Frank S. Betz Static Electric Machine:  Cost $4500.  Cost to ship:  $3500.  Cost to restore:  $10,000.
This machine needed 24 new glass plates cut.  Covered in shellac.  And pieces of tin foil meticulously glued in the correct places.
It also needed a new set of dischargers.  Wood grafted back into place and repaired.  The cabinet completely devoid of humidity.  New rubber and felt gaskets.
Every piece was hand-made.  Every piece was made according to the way they were made in 1900.


Daniel Cuscela bought the machine.  We restored it together.


These plates took months to make...because each one had many steps of coating, baking, recoating...  There are 24 plates total.
They weigh roughly 600 pounds.



That axle weighed about 650 pounds when all was said and done...and the plates had to be installed within millimeters of each other in the exact order and rotated at precise angles.
To make it more complicated, some were fixed to the axle and others are floating...  It took many hours and a lot of hard work...there were only two of us to lift the assembly.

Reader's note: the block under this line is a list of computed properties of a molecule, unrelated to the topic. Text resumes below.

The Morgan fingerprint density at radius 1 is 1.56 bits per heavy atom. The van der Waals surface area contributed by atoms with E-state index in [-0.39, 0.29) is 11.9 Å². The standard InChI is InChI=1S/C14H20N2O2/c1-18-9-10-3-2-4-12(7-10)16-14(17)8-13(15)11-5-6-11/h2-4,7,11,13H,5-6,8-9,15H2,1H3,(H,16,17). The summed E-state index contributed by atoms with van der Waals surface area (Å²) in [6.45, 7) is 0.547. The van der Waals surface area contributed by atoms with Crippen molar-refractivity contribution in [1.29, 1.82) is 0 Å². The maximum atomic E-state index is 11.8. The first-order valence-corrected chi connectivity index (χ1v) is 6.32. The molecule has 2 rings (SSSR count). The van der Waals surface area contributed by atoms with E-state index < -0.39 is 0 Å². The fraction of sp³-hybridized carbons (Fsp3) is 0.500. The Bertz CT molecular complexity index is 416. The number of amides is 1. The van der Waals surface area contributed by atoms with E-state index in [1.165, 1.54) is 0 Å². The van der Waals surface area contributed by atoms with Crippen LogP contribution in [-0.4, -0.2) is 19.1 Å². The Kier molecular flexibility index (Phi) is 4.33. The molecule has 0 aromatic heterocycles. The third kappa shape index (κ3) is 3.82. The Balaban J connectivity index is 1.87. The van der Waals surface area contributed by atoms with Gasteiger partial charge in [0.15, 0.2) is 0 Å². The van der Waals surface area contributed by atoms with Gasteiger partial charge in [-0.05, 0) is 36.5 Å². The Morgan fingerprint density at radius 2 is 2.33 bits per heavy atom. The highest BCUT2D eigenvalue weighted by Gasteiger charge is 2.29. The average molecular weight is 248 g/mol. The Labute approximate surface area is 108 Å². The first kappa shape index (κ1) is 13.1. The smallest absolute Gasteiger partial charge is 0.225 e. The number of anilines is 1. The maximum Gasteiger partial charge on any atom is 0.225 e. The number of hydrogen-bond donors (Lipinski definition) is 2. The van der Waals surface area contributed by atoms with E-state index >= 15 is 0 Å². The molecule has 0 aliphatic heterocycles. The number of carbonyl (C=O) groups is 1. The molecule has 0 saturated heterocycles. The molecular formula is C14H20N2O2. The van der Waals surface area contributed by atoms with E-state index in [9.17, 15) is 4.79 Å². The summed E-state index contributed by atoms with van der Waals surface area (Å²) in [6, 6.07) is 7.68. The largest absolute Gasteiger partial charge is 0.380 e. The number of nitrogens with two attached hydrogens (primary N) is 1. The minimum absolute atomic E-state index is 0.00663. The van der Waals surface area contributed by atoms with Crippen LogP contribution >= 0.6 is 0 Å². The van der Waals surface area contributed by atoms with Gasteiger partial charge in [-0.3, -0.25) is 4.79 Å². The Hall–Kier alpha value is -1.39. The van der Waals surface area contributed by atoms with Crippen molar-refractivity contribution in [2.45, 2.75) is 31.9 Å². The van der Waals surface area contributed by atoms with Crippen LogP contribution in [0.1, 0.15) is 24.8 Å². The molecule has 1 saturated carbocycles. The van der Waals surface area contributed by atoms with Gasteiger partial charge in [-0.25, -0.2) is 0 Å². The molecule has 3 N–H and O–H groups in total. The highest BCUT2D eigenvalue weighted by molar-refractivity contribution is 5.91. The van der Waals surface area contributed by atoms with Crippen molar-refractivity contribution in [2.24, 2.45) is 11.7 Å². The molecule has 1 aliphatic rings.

That night Dan crashed about 1:30.  I had no rest until I got it working...
Some of the first spark photos taken that night, around 2am...we were exhausted.  But we made history.  It's the largest machine of that type in the US.


Sparks with Leyden Jars using an $6000 Ultraviolet Quartz-Lens Camera.


This is Frank S. Betz.  I think he would be proud.






This machine is now at RGF Environmental Group as part of the Electro-Mechanical Museum.  http://www.rgf.com/electro-museum/


This is an alternating current Kinraide Coil.  The oldest high frequency X-Ray machine in the USA.

Jeff's Photos 194
It was stolen from a school in Salem MA...


The coils needed completely rewound and each part had to be disassembled, repaired, and polished.


They were wound using handmade quadruple silk-coated wires according to Kinraide's original prototypes.


Solidworks drawings of each part were made.




The restoration was a success.


It made X-Rays using less energy than a light bulb.  Just like the original.
The machine was returned to the only surviving family of its original inventor.


This is Thomas Burton Kinraide.  I think he would be proud.

An accurate functioning replica is on display at RGF Environmental Group's Electro-Mechanical Museum http://www.rgf.com/electro-museum